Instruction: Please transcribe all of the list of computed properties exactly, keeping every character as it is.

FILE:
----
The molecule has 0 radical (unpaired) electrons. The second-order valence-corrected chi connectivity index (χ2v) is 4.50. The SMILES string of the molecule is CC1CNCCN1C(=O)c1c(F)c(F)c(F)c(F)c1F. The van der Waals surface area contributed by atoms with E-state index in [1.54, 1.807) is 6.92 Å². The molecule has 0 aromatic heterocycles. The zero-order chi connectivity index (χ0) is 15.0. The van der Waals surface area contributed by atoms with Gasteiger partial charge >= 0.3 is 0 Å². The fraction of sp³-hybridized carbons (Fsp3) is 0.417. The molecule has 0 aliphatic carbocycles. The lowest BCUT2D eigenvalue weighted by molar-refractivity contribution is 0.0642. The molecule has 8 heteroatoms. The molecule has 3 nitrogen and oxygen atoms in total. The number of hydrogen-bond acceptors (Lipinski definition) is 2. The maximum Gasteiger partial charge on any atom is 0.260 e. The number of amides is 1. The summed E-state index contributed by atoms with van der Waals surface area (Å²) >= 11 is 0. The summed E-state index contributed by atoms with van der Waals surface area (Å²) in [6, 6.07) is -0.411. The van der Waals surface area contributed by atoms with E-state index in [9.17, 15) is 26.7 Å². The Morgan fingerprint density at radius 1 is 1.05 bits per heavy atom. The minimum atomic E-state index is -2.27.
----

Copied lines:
The molecule has 0 radical (unpaired) electrons. The second-order valence-corrected chi connectivity index (χ2v) is 4.50. The SMILES string of the molecule is CC1CNCCN1C(=O)c1c(F)c(F)c(F)c(F)c1F. The van der Waals surface area contributed by atoms with E-state index in [1.54, 1.807) is 6.92 Å². The molecule has 0 aromatic heterocycles. The zero-order chi connectivity index (χ0) is 15.0. The van der Waals surface area contributed by atoms with Gasteiger partial charge >= 0.3 is 0 Å². The fraction of sp³-hybridized carbons (Fsp3) is 0.417. The molecule has 0 aliphatic carbocycles. The lowest BCUT2D eigenvalue weighted by molar-refractivity contribution is 0.0642. The molecule has 8 heteroatoms. The molecule has 3 nitrogen and oxygen atoms in total. The number of hydrogen-bond acceptors (Lipinski definition) is 2. The maximum Gasteiger partial charge on any atom is 0.260 e. The number of amides is 1. The summed E-state index contributed by atoms with van der Waals surface area (Å²) >= 11 is 0. The summed E-state index contributed by atoms with van der Waals surface area (Å²) in [6, 6.07) is -0.411. The van der Waals surface area contributed by atoms with E-state index in [9.17, 15) is 26.7 Å². The Morgan fingerprint density at radius 1 is 1.05 bits per heavy atom. The minimum atomic E-state index is -2.27.